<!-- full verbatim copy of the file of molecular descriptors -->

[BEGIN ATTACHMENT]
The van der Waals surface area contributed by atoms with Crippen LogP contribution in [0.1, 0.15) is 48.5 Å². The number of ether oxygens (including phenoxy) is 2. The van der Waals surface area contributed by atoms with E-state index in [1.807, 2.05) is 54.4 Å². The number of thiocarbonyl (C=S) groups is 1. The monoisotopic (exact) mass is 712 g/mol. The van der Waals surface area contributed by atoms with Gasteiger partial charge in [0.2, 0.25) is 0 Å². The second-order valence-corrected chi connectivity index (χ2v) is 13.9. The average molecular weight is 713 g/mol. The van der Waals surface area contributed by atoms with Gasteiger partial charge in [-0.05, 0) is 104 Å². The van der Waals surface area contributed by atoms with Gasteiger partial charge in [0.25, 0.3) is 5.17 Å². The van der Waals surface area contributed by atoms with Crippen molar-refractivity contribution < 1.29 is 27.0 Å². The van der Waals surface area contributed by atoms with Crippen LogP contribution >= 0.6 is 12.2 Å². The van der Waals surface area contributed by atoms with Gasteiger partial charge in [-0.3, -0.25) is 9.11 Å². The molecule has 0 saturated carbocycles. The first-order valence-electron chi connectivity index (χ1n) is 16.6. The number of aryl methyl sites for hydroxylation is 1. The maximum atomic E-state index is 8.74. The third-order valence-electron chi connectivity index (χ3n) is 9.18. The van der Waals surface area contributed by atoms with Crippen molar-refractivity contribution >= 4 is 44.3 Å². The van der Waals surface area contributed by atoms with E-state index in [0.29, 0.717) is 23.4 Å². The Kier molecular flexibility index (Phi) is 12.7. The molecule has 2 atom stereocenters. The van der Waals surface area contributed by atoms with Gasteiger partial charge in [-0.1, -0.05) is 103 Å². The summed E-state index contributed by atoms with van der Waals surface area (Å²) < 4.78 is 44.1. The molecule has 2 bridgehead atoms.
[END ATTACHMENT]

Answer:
The van der Waals surface area contributed by atoms with Crippen LogP contribution in [0.1, 0.15) is 48.5 Å². The number of ether oxygens (including phenoxy) is 2. The van der Waals surface area contributed by atoms with E-state index in [1.807, 2.05) is 54.4 Å². The number of thiocarbonyl (C=S) groups is 1. The monoisotopic (exact) mass is 712 g/mol. The van der Waals surface area contributed by atoms with Gasteiger partial charge in [0.2, 0.25) is 0 Å². The second-order valence-corrected chi connectivity index (χ2v) is 13.9. The average molecular weight is 713 g/mol. The van der Waals surface area contributed by atoms with Gasteiger partial charge in [-0.05, 0) is 104 Å². The van der Waals surface area contributed by atoms with Gasteiger partial charge in [0.25, 0.3) is 5.17 Å². The van der Waals surface area contributed by atoms with Crippen molar-refractivity contribution < 1.29 is 27.0 Å². The van der Waals surface area contributed by atoms with Crippen LogP contribution >= 0.6 is 12.2 Å². The van der Waals surface area contributed by atoms with Gasteiger partial charge in [-0.3, -0.25) is 9.11 Å². The molecule has 0 saturated carbocycles. The first-order valence-electron chi connectivity index (χ1n) is 16.6. The number of aryl methyl sites for hydroxylation is 1. The maximum atomic E-state index is 8.74. The third-order valence-electron chi connectivity index (χ3n) is 9.18. The van der Waals surface area contributed by atoms with Crippen molar-refractivity contribution >= 4 is 44.3 Å². The van der Waals surface area contributed by atoms with E-state index in [0.29, 0.717) is 23.4 Å². The Kier molecular flexibility index (Phi) is 12.7. The molecule has 2 atom stereocenters. The van der Waals surface area contributed by atoms with Gasteiger partial charge in [-0.1, -0.05) is 103 Å². The summed E-state index contributed by atoms with van der Waals surface area (Å²) < 4.78 is 44.1. The molecule has 2 bridgehead atoms.